Investment fundamentals 102 - MGD
28 February 2020

Rachel Barlow

Senior Client Adviser - Wealth

This article is the second instalment in a series we have developed on investment fundamentals. The first article of the series can be found here.

If you’d like more information, please get in touch.


Understand the nexus between risk and return

This is a fundamental principle. Every financial decision involves some degree of risk. Risk is a broad term, with many possible definitions, but most often it is the variability of returns or the unreliability of the investment that an investor is concerned about. In adopting greater investment risk, there is an expectation of receiving better investment returns. Generally, the higher the potential return of an investment, the higher the risk; however, there is no guarantee that you will actually get a higher return by accepting higher risk. If investment returns sound too good to be true, then they usually are. Don’t be enticed by opportunities offering a 12% return, thinking they’re risk-free.

Source: Switzer Report (


Recognise the effects of inflation

A dollar today is worth more than a dollar tomorrow or, more simply, your dollar doesn’t buy as much tomorrow. As prices for goods rise, your cost of living increases. As a result, it is necessary to “inflation-proof” your portfolio and ensure that it generates a return of at least 2-3% p.a. just to keep pace with inflation. Right now, a cash-only investment will not deliver a net positive return on your capital, so most of us need to take on some level of risk in order to protect our capital from the eroding effects of inflation.


Figure out what sort of investor you are

Is your inclination to take on more risk in the pursuit of higher returns? Would you panic if your portfolio value fell by 10% or 20%? Understanding your individual preferences and accounting for them in the investment decision-making process is vital. If you’re cautious, then it may not be prudent to expose a large portion of your capital to the volatility of the share market. You need to sleep well at night!


Work out your personal capacity for risk

There are many factors that may influence your capacity for risk, and all should be considered when making investment decisions. Having an unstable employment situation or having a large portion of your capital tied up in a family business or in illiquid (not readily saleable) assets may necessitate a more conservative investment approach. Other important considerations are your investment time frame and the adequacy of your own “capital safety net”.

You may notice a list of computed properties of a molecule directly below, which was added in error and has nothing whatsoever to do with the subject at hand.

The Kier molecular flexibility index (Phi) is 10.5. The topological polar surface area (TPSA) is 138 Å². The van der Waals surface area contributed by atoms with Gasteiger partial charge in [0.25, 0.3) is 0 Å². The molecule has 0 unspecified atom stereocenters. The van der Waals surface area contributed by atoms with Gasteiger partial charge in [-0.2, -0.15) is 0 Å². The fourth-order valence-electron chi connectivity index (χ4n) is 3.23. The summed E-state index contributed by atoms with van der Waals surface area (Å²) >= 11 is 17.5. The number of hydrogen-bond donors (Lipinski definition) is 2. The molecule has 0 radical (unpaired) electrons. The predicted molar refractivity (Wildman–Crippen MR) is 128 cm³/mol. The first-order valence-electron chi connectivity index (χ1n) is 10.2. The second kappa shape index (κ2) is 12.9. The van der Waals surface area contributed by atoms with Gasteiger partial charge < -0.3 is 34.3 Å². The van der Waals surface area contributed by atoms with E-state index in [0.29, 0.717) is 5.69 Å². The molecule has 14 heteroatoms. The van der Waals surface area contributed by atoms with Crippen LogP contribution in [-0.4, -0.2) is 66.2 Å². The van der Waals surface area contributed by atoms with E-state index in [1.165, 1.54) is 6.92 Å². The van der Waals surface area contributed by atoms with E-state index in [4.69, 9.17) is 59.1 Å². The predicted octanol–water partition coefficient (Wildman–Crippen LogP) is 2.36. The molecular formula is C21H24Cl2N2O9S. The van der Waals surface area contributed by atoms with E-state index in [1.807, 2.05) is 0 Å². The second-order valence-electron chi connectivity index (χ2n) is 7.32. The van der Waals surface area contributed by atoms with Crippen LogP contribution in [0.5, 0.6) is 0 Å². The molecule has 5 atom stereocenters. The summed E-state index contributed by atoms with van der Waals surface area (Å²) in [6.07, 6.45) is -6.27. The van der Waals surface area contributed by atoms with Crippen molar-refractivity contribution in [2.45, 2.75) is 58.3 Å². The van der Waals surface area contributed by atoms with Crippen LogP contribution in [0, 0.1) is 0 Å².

Diversification is key

No one asset class or investment consistently outperforms the others and not all asset classes or investments are perfectly correlated (i.e. move up and down in a synchronised way). Diversification can be defined simply as “not putting all your eggs in one basket”. A diversified portfolio contains a variety of asset types and investments in an attempt to limit the exposure to any single asset class or individual asset. The main traditional asset classes are Australian and international property, equities, fixed interest and cash. Other “alternative” non-traditional asset classes exist; some exhibit more growth-oriented characteristics (e.g. infrastructure) and others exhibit more defensive characteristics (e.g. credit that offers a better yield than traditional investment grade credit due to illiquidity, credit worthiness or complexity). A diversified portfolio has a mix of all asset classes and various investments within those asset classes.


Start with the end in mind

Before you take on more risk with investments or gear (borrow) to invest, make sure you understand and are comfortable with the risks and whether they are required or rewarded. Work out what you need to cover your expenses in retirement and seek some analysis or financial modelling to determine if you’re “on track”. Do you need to adopt more risk to achieve your financial goals? Recognising when risk could be rewarded is a more difficult exercise but, obviously, adopting more risk when markets are down (cheap) is far more sensible than doing so when markets are high (and expensive). A higher purchase price will ultimately result in a lower return.


Taking these fundamental principles into account when planning your approach to investing can help you establish a strategy that accounts for your personal preferences, financial situation and ideal investment outcomes. If you would appreciate the help of a professional with developing an investment plan tailored to your individual situation, or are looking for a fresh perspective on your current strategies, please get in touch.

Disclaimer: This article contains general information only and is not intended to constitute financial product advice. Any information provided or conclusions made, whether express or implied, do not take into account the investment objectives, financial situation and particular needs of an investor. It should not be relied upon as a substitute for professional advice.